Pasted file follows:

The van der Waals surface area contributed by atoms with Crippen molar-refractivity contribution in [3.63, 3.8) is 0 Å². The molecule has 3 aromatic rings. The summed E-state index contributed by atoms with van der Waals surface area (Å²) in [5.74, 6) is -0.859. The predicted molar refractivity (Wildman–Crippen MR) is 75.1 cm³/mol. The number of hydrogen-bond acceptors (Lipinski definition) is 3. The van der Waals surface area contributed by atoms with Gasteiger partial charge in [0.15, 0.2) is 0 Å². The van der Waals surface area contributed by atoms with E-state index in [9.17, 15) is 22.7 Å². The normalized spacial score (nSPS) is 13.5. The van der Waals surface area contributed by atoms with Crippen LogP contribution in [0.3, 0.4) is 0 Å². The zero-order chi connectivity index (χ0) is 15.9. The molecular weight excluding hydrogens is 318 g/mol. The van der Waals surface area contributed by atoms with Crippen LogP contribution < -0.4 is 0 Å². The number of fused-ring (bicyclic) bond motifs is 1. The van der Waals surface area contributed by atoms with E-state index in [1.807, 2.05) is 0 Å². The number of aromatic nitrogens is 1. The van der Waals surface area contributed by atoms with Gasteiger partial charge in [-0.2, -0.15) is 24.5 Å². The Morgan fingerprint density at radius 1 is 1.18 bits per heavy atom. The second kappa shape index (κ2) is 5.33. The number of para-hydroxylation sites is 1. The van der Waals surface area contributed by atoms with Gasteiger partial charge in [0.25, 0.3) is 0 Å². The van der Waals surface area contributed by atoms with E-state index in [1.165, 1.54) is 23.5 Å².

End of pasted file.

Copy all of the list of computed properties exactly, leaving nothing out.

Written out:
The van der Waals surface area contributed by atoms with Crippen molar-refractivity contribution in [3.63, 3.8) is 0 Å². The molecule has 3 aromatic rings. The summed E-state index contributed by atoms with van der Waals surface area (Å²) in [5.74, 6) is -0.859. The predicted molar refractivity (Wildman–Crippen MR) is 75.1 cm³/mol. The number of hydrogen-bond acceptors (Lipinski definition) is 3. The van der Waals surface area contributed by atoms with Gasteiger partial charge in [0.15, 0.2) is 0 Å². The van der Waals surface area contributed by atoms with E-state index in [9.17, 15) is 22.7 Å². The normalized spacial score (nSPS) is 13.5. The van der Waals surface area contributed by atoms with Crippen LogP contribution in [0.3, 0.4) is 0 Å². The zero-order chi connectivity index (χ0) is 15.9. The molecular weight excluding hydrogens is 318 g/mol. The van der Waals surface area contributed by atoms with Crippen LogP contribution < -0.4 is 0 Å². The number of fused-ring (bicyclic) bond motifs is 1. The van der Waals surface area contributed by atoms with E-state index in [1.807, 2.05) is 0 Å². The number of aromatic nitrogens is 1. The van der Waals surface area contributed by atoms with Gasteiger partial charge in [-0.2, -0.15) is 24.5 Å². The Morgan fingerprint density at radius 1 is 1.18 bits per heavy atom. The second kappa shape index (κ2) is 5.33. The number of para-hydroxylation sites is 1. The van der Waals surface area contributed by atoms with Gasteiger partial charge in [0.25, 0.3) is 0 Å². The van der Waals surface area contributed by atoms with E-state index in [1.165, 1.54) is 23.5 Å².